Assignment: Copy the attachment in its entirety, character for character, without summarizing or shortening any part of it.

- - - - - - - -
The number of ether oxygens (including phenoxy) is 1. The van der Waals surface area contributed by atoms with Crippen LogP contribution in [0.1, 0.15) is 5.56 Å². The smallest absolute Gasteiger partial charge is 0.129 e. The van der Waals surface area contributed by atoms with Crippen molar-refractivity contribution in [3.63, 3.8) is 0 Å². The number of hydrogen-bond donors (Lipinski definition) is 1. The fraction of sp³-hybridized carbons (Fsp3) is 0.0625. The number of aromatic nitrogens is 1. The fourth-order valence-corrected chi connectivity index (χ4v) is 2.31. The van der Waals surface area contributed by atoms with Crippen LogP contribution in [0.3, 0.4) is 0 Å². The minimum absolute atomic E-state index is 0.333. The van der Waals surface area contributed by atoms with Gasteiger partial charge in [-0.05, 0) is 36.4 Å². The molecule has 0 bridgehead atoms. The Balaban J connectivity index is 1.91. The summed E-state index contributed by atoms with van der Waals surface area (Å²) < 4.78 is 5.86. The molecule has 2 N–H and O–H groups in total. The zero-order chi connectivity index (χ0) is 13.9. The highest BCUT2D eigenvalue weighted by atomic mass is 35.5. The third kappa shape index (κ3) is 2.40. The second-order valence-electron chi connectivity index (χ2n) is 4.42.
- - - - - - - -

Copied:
The number of ether oxygens (including phenoxy) is 1. The van der Waals surface area contributed by atoms with Crippen LogP contribution in [0.1, 0.15) is 5.56 Å². The smallest absolute Gasteiger partial charge is 0.129 e. The van der Waals surface area contributed by atoms with Crippen molar-refractivity contribution in [3.63, 3.8) is 0 Å². The number of hydrogen-bond donors (Lipinski definition) is 1. The fraction of sp³-hybridized carbons (Fsp3) is 0.0625. The number of aromatic nitrogens is 1. The fourth-order valence-corrected chi connectivity index (χ4v) is 2.31. The van der Waals surface area contributed by atoms with Crippen LogP contribution in [0.3, 0.4) is 0 Å². The minimum absolute atomic E-state index is 0.333. The van der Waals surface area contributed by atoms with Gasteiger partial charge in [-0.05, 0) is 36.4 Å². The molecule has 0 bridgehead atoms. The Balaban J connectivity index is 1.91. The summed E-state index contributed by atoms with van der Waals surface area (Å²) < 4.78 is 5.86. The molecule has 2 N–H and O–H groups in total. The zero-order chi connectivity index (χ0) is 13.9. The highest BCUT2D eigenvalue weighted by atomic mass is 35.5. The third kappa shape index (κ3) is 2.40. The second-order valence-electron chi connectivity index (χ2n) is 4.42.